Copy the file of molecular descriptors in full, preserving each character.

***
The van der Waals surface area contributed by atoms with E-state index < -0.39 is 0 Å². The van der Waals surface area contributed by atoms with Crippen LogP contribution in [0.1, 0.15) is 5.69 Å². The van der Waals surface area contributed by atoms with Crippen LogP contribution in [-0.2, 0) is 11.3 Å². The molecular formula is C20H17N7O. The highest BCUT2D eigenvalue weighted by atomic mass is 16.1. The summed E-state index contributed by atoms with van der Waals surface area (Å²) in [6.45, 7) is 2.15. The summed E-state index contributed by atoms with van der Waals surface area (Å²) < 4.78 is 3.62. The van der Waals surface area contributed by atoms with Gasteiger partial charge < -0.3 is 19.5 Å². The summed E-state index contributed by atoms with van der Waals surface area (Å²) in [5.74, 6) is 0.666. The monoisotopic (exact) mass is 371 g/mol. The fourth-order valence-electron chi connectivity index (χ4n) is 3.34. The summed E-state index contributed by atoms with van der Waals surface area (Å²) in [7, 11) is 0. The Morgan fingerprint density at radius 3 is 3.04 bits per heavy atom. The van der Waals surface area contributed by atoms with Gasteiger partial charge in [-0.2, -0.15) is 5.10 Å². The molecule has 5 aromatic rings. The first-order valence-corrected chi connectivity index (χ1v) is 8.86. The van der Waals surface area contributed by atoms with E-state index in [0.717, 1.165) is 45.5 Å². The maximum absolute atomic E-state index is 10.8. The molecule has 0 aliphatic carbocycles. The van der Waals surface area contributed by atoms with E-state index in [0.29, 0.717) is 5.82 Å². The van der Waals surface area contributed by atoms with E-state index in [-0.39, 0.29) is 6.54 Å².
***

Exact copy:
The van der Waals surface area contributed by atoms with E-state index < -0.39 is 0 Å². The van der Waals surface area contributed by atoms with Crippen LogP contribution in [0.1, 0.15) is 5.69 Å². The van der Waals surface area contributed by atoms with Crippen LogP contribution in [-0.2, 0) is 11.3 Å². The molecular formula is C20H17N7O. The highest BCUT2D eigenvalue weighted by atomic mass is 16.1. The summed E-state index contributed by atoms with van der Waals surface area (Å²) in [6.45, 7) is 2.15. The summed E-state index contributed by atoms with van der Waals surface area (Å²) < 4.78 is 3.62. The van der Waals surface area contributed by atoms with Gasteiger partial charge < -0.3 is 19.5 Å². The summed E-state index contributed by atoms with van der Waals surface area (Å²) in [5.74, 6) is 0.666. The monoisotopic (exact) mass is 371 g/mol. The fourth-order valence-electron chi connectivity index (χ4n) is 3.34. The summed E-state index contributed by atoms with van der Waals surface area (Å²) in [7, 11) is 0. The Morgan fingerprint density at radius 3 is 3.04 bits per heavy atom. The van der Waals surface area contributed by atoms with Gasteiger partial charge in [-0.2, -0.15) is 5.10 Å². The molecule has 5 aromatic rings. The first-order valence-corrected chi connectivity index (χ1v) is 8.86. The van der Waals surface area contributed by atoms with E-state index in [0.717, 1.165) is 45.5 Å². The maximum absolute atomic E-state index is 10.8. The molecule has 0 aliphatic carbocycles. The van der Waals surface area contributed by atoms with E-state index in [0.29, 0.717) is 5.82 Å². The van der Waals surface area contributed by atoms with E-state index in [-0.39, 0.29) is 6.54 Å².